Our artificial prey were presented on a pairwise 183 cm long (total length) Y-shaped rod made of bamboo (with each prong measuring 53 cm in length)–see Fig 1. Prey were hung 100 cm from the ends of each prong using dark green Power Pro microfilament braided fishing line (10 lb test; Innovative Textiles). Treatment prey were always presented pairwise with a standard bead (black 12 mm bead). To prevent potential side bias, the standard bead was alternately tethered on each prong with each presentation. This standard bead was introduced to facilitate preference standardization: the emergence times of dragonfly species did not completely overlap and with inevitable seasonal changes in environmental conditions (such as temperature and wind speed) it was appropriate to compare the number of attacks on a given prey type with the number of attacks against a constant standard model. This approach gives a relatively direct measure of the nature of preference for one phenotype over another. To present the beads, we first located a perched dragonfly and then approached it slowly while holding the rod 2–3 m above the ground. The beads were then hung approximately 0.5–1.5 m above the dragonfly and moved in a manner that mimicked natural prey movement (i.e. side to side as if flying across the field of vision). Dragonflies were given four minutes to attack prey. When a prey item was attacked (i.e. the dragonfly made direct physical contact with the bead), the type of bead (standard or treatment), size, and colour were noted. After an attack occurred, the dragonfly was caught and marked with two small dashes on the hind wing using a permanent marker, which allowed us to avoid re-testing the same dragonfly. The sex and species of all tested dragonflies were identified and recorded. The rate of re-encounter with dragonflies that had already been tested was extremely low (2 re-encounters of 1153 attempted presentations) as the density of dragonflies was extremely high. No teneral dragonflies, readily identifiable through their “glassy” wings, were tested.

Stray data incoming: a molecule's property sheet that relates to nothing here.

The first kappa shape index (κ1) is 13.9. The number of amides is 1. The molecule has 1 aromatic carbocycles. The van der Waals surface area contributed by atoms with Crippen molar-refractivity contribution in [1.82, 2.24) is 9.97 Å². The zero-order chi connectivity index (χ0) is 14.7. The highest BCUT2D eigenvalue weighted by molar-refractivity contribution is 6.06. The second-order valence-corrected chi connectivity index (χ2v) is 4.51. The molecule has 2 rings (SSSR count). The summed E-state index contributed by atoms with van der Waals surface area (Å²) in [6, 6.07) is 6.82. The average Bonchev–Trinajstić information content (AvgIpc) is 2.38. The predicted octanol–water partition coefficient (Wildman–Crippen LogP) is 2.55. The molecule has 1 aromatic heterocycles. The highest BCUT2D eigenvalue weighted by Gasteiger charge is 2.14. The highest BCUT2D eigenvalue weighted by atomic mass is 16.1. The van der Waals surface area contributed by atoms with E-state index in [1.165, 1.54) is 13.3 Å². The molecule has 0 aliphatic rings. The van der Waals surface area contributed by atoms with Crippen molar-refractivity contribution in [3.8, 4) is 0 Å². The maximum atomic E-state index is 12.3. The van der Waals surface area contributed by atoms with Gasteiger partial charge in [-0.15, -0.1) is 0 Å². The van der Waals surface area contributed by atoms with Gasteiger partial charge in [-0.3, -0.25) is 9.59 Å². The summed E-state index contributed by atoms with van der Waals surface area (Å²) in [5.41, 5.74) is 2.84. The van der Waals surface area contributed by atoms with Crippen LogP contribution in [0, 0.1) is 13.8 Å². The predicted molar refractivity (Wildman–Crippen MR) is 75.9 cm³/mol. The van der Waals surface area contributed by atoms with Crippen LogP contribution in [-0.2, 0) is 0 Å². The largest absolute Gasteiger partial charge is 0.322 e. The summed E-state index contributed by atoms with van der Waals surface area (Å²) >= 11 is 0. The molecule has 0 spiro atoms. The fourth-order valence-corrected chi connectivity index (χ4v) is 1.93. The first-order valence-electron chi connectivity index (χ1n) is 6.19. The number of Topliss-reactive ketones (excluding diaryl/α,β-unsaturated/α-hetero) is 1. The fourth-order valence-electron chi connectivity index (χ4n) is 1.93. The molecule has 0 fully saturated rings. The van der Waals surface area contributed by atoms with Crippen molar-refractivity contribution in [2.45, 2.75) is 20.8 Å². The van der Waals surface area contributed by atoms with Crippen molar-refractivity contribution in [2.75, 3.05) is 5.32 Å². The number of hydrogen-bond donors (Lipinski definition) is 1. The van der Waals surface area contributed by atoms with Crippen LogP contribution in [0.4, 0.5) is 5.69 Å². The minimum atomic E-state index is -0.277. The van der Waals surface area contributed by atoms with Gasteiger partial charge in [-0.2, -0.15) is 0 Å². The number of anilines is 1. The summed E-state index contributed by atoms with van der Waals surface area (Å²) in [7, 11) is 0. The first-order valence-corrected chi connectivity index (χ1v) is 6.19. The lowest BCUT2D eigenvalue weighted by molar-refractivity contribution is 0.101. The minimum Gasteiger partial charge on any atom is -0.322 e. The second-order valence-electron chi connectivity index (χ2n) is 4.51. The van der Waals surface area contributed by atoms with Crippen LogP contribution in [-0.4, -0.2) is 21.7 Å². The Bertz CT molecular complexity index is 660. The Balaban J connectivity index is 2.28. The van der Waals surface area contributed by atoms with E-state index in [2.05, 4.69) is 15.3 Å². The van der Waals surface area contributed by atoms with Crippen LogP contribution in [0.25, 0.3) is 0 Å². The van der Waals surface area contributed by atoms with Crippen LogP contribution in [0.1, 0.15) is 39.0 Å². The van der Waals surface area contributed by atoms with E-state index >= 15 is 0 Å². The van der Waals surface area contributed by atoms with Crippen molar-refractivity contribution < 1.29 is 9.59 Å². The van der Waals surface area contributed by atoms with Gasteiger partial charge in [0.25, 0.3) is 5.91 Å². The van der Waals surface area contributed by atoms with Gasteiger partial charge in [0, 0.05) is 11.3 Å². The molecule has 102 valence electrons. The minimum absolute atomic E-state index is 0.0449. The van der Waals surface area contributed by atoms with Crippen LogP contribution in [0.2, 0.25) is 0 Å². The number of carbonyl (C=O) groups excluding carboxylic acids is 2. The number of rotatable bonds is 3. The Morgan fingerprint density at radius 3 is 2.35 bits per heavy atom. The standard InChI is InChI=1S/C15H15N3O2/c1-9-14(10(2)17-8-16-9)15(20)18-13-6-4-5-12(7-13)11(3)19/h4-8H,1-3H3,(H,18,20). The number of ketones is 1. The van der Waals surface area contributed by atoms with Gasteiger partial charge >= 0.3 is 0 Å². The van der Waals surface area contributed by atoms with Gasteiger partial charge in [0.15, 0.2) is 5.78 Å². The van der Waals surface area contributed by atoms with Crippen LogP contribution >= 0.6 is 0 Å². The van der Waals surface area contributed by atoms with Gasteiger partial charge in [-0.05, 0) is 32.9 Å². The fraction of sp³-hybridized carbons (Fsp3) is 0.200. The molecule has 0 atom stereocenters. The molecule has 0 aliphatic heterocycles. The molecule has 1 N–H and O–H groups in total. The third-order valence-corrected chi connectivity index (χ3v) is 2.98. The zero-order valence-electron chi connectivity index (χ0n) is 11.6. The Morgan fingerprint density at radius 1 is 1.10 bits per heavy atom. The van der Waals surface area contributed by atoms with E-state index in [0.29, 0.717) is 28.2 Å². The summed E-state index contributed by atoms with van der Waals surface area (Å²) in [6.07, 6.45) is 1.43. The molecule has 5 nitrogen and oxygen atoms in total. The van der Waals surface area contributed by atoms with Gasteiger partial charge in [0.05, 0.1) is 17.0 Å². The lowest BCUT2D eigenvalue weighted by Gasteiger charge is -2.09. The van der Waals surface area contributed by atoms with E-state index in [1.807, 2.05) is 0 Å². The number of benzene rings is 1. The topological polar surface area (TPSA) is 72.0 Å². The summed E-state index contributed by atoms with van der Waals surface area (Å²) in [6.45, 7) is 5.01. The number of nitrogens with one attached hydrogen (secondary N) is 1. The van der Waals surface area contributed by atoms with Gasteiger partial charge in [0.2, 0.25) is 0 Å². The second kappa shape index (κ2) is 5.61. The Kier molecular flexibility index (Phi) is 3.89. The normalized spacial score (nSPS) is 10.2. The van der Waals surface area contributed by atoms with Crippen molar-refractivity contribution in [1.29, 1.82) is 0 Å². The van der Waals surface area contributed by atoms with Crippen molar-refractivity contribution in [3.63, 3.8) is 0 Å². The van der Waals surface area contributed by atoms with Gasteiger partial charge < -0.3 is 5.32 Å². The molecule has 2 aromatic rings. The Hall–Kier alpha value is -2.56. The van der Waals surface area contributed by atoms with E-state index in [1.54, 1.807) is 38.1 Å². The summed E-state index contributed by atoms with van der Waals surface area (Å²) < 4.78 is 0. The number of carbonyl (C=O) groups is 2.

In addition to our analysis of the whole community, we sought to evaluate the broad scale patterns of foraging responses of dragonfly species in relation to their body size. The foraging preferences of thirteen species of dragonflies were evaluated (Table 1). Species were classified into two (approximately equal sized) small (Leucorrhinia intacta, Celithemus elisa, Celithemus eponina, Leucorrhinia. glacialis, Sympetrum spp., Epitheca cynosura, Leucorrhinia frigida, and Pachydiplax longipennis) and large (Libellula Julia, Libellula quadrimaculata, Libellula luctuosa, Gomphus spicatus, and Libellula pulchella) size-class categories for total body length based on . We tested whether there were differences in attack frequency or size preference for given prey types that could be explained by differences in the body size class of predator by fitting a generalized linear model (see below).